5 top weird ops

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Advancements in computer imaging, fibre optic endoscopes, and the development of more and more advanced surgical tools, means that things are changing fast at the cutting edge of surgery. Yet, even though new surgical techniques are constantly being developed, some of the most successful have been around for years. We picked our top five amazing ops:


Angioplasty and stenting

Angioplasty is a procedure performed to open up blocked coronary arteries and is sometimes done as an alternative to coronary bypass surgery. In this procedure a wire is inserted into the patient's body at the groin, hand or arm. This thin wire is threaded all the way to the aorta and up to the blocked coronary artery. A small amount of dye is released and tracked using x-rays.

The x-rays help pinpoint the exact position at which the blockage is situated. The blocked artery is then forced open by inflating a special kind of balloon. Once opened, it is kept open by a stent (a cylindrical wire mesh), allowing blood to once again flow freely. Angioplasty made our list because of the simple physical principles that it is based on. A stent, for example, is basically a pipe, much like those that bring water to our houses.

Face transplantation
French surgeons have recently completed the first partial face transplant. In most skin transplant cases, the patient's own skin is used. In this case, however, skin from a brain-dead donor was used. Tissue, muscles, arteries and veins from the donor was attached to the lower part of the recipient's face. Getting the muscles and nerves to work is very tricky and it is still too early to judge whether the procedure was a success.

The surgeons stressed that the new face will look like a hybrid of that of the donor and the recipient. Since the face is such a central part of a person's personality, the possibility of getting a new face raises some interesting questions concerning identity.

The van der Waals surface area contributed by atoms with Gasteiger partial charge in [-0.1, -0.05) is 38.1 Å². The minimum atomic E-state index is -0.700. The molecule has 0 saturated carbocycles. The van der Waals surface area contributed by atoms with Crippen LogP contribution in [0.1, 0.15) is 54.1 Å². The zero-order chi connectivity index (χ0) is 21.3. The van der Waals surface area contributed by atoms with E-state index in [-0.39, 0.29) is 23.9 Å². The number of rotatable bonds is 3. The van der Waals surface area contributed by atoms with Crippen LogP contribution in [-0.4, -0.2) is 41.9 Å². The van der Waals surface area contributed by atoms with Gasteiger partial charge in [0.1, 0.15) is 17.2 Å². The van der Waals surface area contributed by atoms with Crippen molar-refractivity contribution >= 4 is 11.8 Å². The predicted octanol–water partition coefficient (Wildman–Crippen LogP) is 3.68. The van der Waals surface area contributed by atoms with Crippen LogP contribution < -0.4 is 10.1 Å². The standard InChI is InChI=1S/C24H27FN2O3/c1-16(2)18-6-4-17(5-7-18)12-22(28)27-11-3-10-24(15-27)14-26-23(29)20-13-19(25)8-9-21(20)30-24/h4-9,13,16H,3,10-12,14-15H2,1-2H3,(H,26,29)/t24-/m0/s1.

Fetoscopic foetal surgery
Foetal surgery involves operating on the foetus before birth. It is done to correct, or limit the damage from congenital abnormalities that cannot be equally well treated after birth. In fetoscopic surgery the foetus is operated on while still inside the womb. Fibre optic telescopes and specially designed instruments are inserted through a small incision in the uterus.

The tools used in such surgery are extremely small and highly specialised. In addition, fetoscopic surgery requires immense precision from the surgeon. Fetoscopic surgery can be used to treat spina bifida, congenital diaphragmatic hernia, and twin-twin transfusion syndrome, among others.

Awake brain surgery
In awake brain mapping surgery the patient is awake during part of the brain surgery. This procedure is usually done to remove brain tumours. The patient is anaesthetised and part of his scull is cut open, exposing the brain. MRI scans help the surgeons locate the exact location of the tumour.

During the surgery the patient is given a cocktail of drugs to wake him or her up. Once awake, the patient is asked to count, read, talk, or to identify a number of pictures. Pulses are also sent through certain brain regions and the patient is asked about sensations in different parts of the body. The information gathered, combined with advanced computer modelling allows the brain to be very accurately mapped. As a result, surgeons can remove more of the tumour, and the risk of damage to areas of the brain related to motor and speech function is decreased.

Heart transplantation
First performed in 1967 by the South African heart surgeon Christiaan Barnard, heart transplantation remains one of man's most incredible achievements in the field of medical science. A donor heart is taken from a brain-dead individual and placed in a special solution. The recipient's breastbone is cut open and before the heart is removed the patient is connected to a bypass machine that keeps the body going while there is no heart.

The new heart is inserted, stitched in place, the necessary connections made, and if all goes well, it will start beating. If it doesn't start beating by itself, an electric shock may be used to jolt it into action. Thousands of heart transplants are carried out each year and survival after a transplant has been significantly improved by the use of anti-rejection drugs.

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